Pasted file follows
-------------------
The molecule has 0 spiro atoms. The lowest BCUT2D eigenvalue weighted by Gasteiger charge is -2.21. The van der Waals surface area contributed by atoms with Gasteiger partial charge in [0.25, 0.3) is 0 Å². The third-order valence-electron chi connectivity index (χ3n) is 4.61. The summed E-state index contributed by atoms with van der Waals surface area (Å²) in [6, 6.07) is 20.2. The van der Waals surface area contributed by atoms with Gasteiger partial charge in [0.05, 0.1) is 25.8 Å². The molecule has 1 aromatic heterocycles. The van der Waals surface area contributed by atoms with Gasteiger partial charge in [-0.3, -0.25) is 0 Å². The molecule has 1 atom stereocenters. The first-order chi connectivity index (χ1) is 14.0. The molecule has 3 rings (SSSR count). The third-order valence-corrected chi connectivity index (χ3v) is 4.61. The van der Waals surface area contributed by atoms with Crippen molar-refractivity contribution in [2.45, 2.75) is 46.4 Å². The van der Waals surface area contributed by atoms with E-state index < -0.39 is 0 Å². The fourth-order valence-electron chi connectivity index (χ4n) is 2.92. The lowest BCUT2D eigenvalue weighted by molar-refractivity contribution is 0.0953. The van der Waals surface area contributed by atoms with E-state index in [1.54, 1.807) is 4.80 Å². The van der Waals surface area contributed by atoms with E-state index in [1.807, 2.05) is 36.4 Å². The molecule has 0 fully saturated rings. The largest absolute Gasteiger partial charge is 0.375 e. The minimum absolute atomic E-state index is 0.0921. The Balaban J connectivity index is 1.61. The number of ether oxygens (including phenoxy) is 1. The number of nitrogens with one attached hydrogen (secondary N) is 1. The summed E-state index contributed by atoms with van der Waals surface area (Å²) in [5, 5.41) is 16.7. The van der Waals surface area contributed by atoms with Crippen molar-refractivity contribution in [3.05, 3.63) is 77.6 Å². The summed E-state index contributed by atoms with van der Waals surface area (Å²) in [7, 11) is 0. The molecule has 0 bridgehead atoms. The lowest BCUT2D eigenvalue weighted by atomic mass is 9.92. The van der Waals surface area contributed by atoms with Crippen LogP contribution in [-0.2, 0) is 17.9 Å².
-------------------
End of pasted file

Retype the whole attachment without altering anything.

The molecule has 0 spiro atoms. The lowest BCUT2D eigenvalue weighted by Gasteiger charge is -2.21. The van der Waals surface area contributed by atoms with Gasteiger partial charge in [0.25, 0.3) is 0 Å². The third-order valence-electron chi connectivity index (χ3n) is 4.61. The summed E-state index contributed by atoms with van der Waals surface area (Å²) in [6, 6.07) is 20.2. The van der Waals surface area contributed by atoms with Gasteiger partial charge in [0.05, 0.1) is 25.8 Å². The molecule has 1 aromatic heterocycles. The van der Waals surface area contributed by atoms with Gasteiger partial charge in [-0.3, -0.25) is 0 Å². The molecule has 1 atom stereocenters. The first-order chi connectivity index (χ1) is 14.0. The molecule has 3 rings (SSSR count). The third-order valence-corrected chi connectivity index (χ3v) is 4.61. The van der Waals surface area contributed by atoms with Crippen molar-refractivity contribution in [2.45, 2.75) is 46.4 Å². The van der Waals surface area contributed by atoms with E-state index < -0.39 is 0 Å². The fourth-order valence-electron chi connectivity index (χ4n) is 2.92. The lowest BCUT2D eigenvalue weighted by molar-refractivity contribution is 0.0953. The van der Waals surface area contributed by atoms with E-state index in [1.54, 1.807) is 4.80 Å². The van der Waals surface area contributed by atoms with E-state index in [1.807, 2.05) is 36.4 Å². The molecule has 0 fully saturated rings. The largest absolute Gasteiger partial charge is 0.375 e. The minimum absolute atomic E-state index is 0.0921. The Balaban J connectivity index is 1.61. The number of ether oxygens (including phenoxy) is 1. The number of nitrogens with one attached hydrogen (secondary N) is 1. The summed E-state index contributed by atoms with van der Waals surface area (Å²) in [5, 5.41) is 16.7. The van der Waals surface area contributed by atoms with Crippen molar-refractivity contribution in [3.05, 3.63) is 77.6 Å². The summed E-state index contributed by atoms with van der Waals surface area (Å²) in [7, 11) is 0. The molecule has 0 bridgehead atoms. The lowest BCUT2D eigenvalue weighted by atomic mass is 9.92. The van der Waals surface area contributed by atoms with Crippen LogP contribution in [-0.2, 0) is 17.9 Å².